With no available drinking fountains or water bottle filling stations for the first few weeks of school, drinking water became a subject of controversy.
The first few weeks of school, the only easily accessible source of drinking water was tap water found in bathrooms, where students had to fill their water bottles.
Some had difficulty getting water because they did not trust the tap water.
“I have talked to a couple people on our floor that have said they get headaches from (the tap water), or their throat hurts or they feel nauseous after drinking it, which isn’t good at all,” said sophomore Sydney Ruiter.
Some students brought filters, or even bottled water to suit their preference, while others were willing to drink from the tap, even if they didn’t like it much.
The Hodson Dining Commons (DC) is another place on campus where students like to fill up their water bottles. There is a problem with that though. For sanitation reasons only clean cups, not water bottles, are supposed to be filled at the drinking machines, as can be seen on signs in the DC.
While conjectures have been thrown around, Mike Guebert, professor of geology and environmental science, says the tap water is safe to drink.
“Every year, the town distributes a report on the results of water quality testing for the previous year,” Guebert said. The most recent results showed that the water was perfectly safe. In some cases the amount of chemicals was too low to be detected, and if anything was present in dangerous amounts, the homeowner was notified.
The water also has to meet the standards set by the U.S. Environmental Protection Agency and the Indiana Department of Environmental Management.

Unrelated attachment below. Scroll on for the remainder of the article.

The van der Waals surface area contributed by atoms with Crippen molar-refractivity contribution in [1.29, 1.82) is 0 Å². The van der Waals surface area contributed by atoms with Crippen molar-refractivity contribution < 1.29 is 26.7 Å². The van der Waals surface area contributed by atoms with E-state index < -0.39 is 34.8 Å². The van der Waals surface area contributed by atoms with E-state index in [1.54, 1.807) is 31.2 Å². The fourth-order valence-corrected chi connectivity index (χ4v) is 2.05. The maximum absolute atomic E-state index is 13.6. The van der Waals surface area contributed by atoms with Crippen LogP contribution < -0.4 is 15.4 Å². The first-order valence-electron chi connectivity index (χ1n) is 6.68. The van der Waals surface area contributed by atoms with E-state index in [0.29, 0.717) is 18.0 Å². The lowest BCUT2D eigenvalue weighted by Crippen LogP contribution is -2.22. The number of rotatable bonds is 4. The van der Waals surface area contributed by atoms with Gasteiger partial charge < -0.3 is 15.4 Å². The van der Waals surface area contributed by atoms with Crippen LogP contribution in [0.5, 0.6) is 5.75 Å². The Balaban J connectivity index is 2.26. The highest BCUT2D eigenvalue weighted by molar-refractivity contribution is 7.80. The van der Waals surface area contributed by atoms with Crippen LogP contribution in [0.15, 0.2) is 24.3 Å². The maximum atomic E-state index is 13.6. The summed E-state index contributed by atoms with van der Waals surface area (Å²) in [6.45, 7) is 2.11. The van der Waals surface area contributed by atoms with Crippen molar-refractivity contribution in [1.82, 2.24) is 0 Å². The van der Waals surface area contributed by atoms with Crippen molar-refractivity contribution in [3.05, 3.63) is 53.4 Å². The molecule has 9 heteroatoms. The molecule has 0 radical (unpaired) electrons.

Gregg Holloway, director of facilities services, said that the fountain water and tap water come from the same source, Upland, so they are not concerned about water quality for either of them.
Holloway says that the water may not taste good because of high calcium and iron content. The dormitories do soften the water, but only to prevent the calcium from gumming up the plumbing, it has nothing to do with taste.
Although the decision to cover up the drinking fountains was unpopular among the students, it is for their own safety.
“Because, for the COVID situation, it was felt that by university leadership originally... like that was one means of very potential serious transmission possibility of the disease,” Holloway said.
However, students and parents pushed back against these regulations, and after about a week on campus, Taylor decided to open up the fountains in the dormitories.
They ask that students only fill up bottles at the fountains and do not drink straight from them.
Additionally, bathroom sinks are cleaned at least every weekday by the professional cleaning staff, but if for any reason the students feel that something is dirty, there is extra disinfectant and paper towels left in the bathroom for students to use.
Ruiter said that the fountains and filling stations being up helps a lot, and water quality is no longer a concern for her.
Other students also appreciate the fountain for its accessibility.
“I don’t use the sink water any more, I just use the drinking fountain just because it’s a lot faster, and (my water) filter takes forever” freshman Sam Wolowski said.
With the fountains and tap water open, Guebert would definitely recommend that all students get their own water bottle. Drinking from a reusable water bottle is much more environmentally friendly than disposable water bottles, and if students really do not like the water, they can always filter it first.
Currently only a few places on campus have designated water bottle filling stations instead of, or together with, a drinking fountain. That will probably change.
“And we’re looking at going forward, as we replace water fountains,” Holloway said. “We’re looking at putting in new stations or new units that are either a combination bottle filler and fountain, or just a bottle filler.”
Now that they are open, it is unlikely that the fountains will be closed again, so students can enjoy their preferred water source, so long as they are careful of COVID.